Just knowing that you're not alone in it and there's hundreds of people going through the same thing helps. The diabetic football community is tight knit - if you are struggling with diabetes, it is just simple; tap out a message, send it there, and the support that comes back in is absolutely incredible and so powerful.

I was lucky enough to go away to Ukraine a couple of years ago to play over there with a group of other diabetics. I knew that it might be a struggle as it was my first time away from the family – my youngest was only six months old. I spoke to one of the other older guys who's got two kids, and we decided to look out for each other, which was great. We both got to know each other's families. 

Positives of diabetes 

My advice to other people would be: It’s going to be all right. It might be a pain in the backside but it opens up so many other opportunities. I wouldn’t have been involved in the diabetes football community or gone to Ukraine with them. I wouldn’t be able to do this interview and use it as a chance to inspire others. 

If someone else sees you can actually live a normal life if you’re living with diabetes, you’re going to help that person.

Read Jon's complete story

Kaajal Diagnosed with type 1 diabetes when she was 5.

Managing emotions

I think diabetes first started to affect me emotionally when I went to school. I couldn't go to friends' parties. When I did go to them, I had to take my own sandwiches and snacks.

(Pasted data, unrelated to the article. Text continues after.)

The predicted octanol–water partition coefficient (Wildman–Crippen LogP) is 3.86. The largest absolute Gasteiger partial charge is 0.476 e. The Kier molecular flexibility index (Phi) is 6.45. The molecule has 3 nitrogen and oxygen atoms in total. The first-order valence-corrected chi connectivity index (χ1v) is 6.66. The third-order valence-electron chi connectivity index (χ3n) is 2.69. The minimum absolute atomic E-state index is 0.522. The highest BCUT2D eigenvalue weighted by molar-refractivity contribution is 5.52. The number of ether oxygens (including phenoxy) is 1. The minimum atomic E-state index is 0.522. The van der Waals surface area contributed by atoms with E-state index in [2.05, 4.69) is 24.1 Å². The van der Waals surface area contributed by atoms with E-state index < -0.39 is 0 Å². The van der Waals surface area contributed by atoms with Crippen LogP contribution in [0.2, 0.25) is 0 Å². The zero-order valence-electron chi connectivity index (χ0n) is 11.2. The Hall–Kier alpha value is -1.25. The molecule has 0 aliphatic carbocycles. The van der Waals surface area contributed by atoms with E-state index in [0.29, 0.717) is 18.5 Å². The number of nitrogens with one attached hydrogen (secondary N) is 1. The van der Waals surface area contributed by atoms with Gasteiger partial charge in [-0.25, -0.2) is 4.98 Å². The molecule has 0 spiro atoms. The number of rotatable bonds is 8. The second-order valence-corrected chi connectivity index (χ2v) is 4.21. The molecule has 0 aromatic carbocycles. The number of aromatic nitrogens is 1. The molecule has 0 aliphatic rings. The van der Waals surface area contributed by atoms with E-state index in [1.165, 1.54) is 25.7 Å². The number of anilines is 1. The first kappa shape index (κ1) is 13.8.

I remember one party where the kids laughed at me and just looked at me funny - why is she coming in with sandwiches? I think that affected me as I grew up. I thought that there was something different about me.

This made me feel out of place, maybe slightly inadequate, or unwelcomed. And that just made me try and push myself more in life to say, “well, there isn't anything wrong with me.” I tried to live a full life after that.

When I got to 17 or 18, I was exercising quite a lot, eating less, trying to be a certain size and I ended up having such low sugars. From then onwards, I said, “I need to eat.”


When I started dating, my ex-boyfriend's family asked if I could have children. It had never crossed my mind that that would even be a problem. I've always just done what the doctors have told me is medically correct. The rest of the world started questioning me too, saying, “Can you do this? Can you do that?” That made me question myself, but I never let it affect me in any way.

I want other young people living with diabetes to know that there's nothing wrong with you and that it’s not the end of your life.